Yes, we are still things. But we are not just heads of cattle, not just anything. Nothing is just anything. A cow, a blade of grass, a clump of soil, a star in heaven–each is radically different and yet still rhyzomatically the same. Nobody knows what a thing is, how it works, or why it works that way. “No-one knows what a body can do” (Deleuze‘s Spinozist formula).

Margulis quites Maurice Blanchot on page 189 of What is Life?:

Yes, happily language is a thing. It is a written thing, a bit of bark, a sliver of rock, a fragment of clay in which the reality of the earth continues to exist.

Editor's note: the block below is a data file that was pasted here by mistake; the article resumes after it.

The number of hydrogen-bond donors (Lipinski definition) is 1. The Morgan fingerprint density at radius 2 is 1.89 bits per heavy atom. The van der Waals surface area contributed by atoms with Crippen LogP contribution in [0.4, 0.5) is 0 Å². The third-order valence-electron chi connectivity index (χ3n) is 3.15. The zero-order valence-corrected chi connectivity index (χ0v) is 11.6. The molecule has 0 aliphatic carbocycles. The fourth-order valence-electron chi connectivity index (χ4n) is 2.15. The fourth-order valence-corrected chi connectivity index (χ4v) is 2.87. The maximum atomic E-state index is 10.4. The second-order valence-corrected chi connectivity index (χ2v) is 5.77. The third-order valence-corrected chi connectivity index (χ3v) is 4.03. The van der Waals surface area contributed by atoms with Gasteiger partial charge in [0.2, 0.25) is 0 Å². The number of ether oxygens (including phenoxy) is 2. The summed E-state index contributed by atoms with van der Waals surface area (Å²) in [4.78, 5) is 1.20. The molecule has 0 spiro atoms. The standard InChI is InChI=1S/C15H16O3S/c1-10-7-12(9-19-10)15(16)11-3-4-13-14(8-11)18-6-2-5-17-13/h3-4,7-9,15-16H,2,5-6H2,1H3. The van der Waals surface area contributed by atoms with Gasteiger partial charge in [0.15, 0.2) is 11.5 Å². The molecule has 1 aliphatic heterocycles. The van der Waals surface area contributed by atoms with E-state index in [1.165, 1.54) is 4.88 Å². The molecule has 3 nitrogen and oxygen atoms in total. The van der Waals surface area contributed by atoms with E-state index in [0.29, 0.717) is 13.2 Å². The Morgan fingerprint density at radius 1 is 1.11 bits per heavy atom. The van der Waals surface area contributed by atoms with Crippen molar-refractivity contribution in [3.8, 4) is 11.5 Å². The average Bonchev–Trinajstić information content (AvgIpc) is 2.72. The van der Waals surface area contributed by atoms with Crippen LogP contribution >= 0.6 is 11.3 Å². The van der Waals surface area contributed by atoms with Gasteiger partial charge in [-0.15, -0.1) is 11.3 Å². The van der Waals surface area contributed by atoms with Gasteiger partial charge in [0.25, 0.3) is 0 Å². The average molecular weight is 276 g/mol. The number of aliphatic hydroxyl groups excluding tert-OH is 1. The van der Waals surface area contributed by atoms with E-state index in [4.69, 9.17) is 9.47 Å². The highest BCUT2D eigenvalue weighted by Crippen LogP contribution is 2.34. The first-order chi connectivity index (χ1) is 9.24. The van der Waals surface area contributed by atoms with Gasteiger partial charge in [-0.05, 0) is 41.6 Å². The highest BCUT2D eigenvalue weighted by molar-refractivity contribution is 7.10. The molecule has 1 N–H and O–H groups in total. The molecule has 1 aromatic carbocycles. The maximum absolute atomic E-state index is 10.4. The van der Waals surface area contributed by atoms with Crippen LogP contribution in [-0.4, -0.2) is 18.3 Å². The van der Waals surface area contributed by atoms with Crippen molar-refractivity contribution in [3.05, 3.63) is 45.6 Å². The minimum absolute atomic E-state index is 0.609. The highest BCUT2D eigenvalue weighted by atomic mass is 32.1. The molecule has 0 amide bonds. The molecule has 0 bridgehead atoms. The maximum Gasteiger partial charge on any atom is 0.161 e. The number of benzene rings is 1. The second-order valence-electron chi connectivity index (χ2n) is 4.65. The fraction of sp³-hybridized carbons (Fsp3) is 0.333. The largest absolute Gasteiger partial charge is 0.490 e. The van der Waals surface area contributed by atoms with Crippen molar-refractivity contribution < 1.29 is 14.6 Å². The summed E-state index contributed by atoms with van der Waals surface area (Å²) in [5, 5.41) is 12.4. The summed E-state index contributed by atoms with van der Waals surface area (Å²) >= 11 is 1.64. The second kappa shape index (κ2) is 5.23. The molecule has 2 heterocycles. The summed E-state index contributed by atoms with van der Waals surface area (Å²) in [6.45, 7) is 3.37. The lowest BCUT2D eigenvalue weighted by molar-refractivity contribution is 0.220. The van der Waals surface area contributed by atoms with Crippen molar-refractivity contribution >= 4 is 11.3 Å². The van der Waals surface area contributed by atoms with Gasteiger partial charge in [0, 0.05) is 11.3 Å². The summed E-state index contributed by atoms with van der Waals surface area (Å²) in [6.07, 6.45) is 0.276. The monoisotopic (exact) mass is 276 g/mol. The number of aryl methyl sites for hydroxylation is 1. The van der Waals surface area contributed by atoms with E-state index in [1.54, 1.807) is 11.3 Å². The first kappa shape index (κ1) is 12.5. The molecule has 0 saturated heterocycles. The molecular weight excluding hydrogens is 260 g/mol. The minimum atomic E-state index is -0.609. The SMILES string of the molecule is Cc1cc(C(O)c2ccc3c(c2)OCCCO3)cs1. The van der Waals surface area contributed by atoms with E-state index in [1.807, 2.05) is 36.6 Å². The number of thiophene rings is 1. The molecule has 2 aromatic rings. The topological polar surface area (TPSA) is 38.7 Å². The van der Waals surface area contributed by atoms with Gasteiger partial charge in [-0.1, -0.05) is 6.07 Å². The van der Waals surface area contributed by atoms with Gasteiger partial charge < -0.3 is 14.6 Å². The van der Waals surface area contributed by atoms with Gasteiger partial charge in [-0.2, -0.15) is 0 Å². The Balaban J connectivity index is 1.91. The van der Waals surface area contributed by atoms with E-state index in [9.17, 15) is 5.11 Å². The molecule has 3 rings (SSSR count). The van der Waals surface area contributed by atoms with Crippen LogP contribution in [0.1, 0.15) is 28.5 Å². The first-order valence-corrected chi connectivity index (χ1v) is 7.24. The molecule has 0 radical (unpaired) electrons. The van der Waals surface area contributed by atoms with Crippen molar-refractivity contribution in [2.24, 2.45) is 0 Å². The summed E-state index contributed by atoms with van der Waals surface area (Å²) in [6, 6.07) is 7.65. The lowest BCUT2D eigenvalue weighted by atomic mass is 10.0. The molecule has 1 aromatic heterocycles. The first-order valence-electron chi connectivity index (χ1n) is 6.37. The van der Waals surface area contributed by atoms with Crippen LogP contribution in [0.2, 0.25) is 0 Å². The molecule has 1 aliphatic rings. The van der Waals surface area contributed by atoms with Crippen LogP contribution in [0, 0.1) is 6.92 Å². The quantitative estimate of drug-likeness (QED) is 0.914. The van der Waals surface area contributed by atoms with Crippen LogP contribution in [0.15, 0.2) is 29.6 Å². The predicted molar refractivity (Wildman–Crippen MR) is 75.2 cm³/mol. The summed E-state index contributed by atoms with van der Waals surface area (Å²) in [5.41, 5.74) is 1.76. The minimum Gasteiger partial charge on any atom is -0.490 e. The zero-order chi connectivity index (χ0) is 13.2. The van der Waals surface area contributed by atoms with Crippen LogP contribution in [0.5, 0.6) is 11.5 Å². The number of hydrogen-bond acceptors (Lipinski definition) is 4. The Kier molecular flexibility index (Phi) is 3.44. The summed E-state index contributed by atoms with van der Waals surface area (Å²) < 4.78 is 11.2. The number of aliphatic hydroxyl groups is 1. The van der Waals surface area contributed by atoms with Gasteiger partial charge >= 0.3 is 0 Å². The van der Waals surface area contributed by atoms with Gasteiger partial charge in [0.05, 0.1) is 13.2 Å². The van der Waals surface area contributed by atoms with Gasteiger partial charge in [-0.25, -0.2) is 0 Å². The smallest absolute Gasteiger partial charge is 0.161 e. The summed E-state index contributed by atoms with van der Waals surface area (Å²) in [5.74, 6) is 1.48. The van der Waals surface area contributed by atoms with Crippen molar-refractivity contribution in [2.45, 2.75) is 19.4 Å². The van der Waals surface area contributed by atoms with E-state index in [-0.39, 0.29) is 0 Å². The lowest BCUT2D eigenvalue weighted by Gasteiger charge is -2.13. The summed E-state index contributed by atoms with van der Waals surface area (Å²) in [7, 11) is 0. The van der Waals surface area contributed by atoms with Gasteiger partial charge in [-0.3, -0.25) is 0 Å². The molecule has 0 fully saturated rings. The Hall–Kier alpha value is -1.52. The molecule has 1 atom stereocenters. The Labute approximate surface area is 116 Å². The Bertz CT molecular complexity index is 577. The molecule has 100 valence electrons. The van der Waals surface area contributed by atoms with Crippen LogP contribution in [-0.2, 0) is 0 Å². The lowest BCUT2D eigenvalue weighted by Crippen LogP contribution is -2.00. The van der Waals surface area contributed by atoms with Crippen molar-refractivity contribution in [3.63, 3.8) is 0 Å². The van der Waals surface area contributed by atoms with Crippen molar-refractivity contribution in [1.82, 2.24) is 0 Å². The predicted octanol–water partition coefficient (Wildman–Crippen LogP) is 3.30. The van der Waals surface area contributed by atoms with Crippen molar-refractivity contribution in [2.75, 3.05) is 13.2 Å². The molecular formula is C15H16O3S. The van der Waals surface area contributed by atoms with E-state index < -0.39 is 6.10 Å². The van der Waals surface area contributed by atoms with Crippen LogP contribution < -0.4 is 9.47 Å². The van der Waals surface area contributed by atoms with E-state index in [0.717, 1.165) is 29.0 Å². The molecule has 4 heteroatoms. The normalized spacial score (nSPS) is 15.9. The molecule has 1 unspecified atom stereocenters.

Schelling on Nature, Humanity, and God (re-reading Iain Hamilton Grant)

Last year, some colleagues and I at CIIS participated in a panel discussion on Speculative Realism called “Here Comes Everything.” My lecture drew primarily upon Grant’s text Philosophies of Nature After Schelling (2006). This summer, I’ve been doing research for a comprehensive exam on the recent resurgence of Schellingian philosophy (HERE is my reading list). I saved Grant’s book until last, since I think it provides the strongest case for Schelling’s contemporary relevance by foregrounding the extent to which his long life of philosophical creativity remained, from beginning to end, focused on the problem of nature.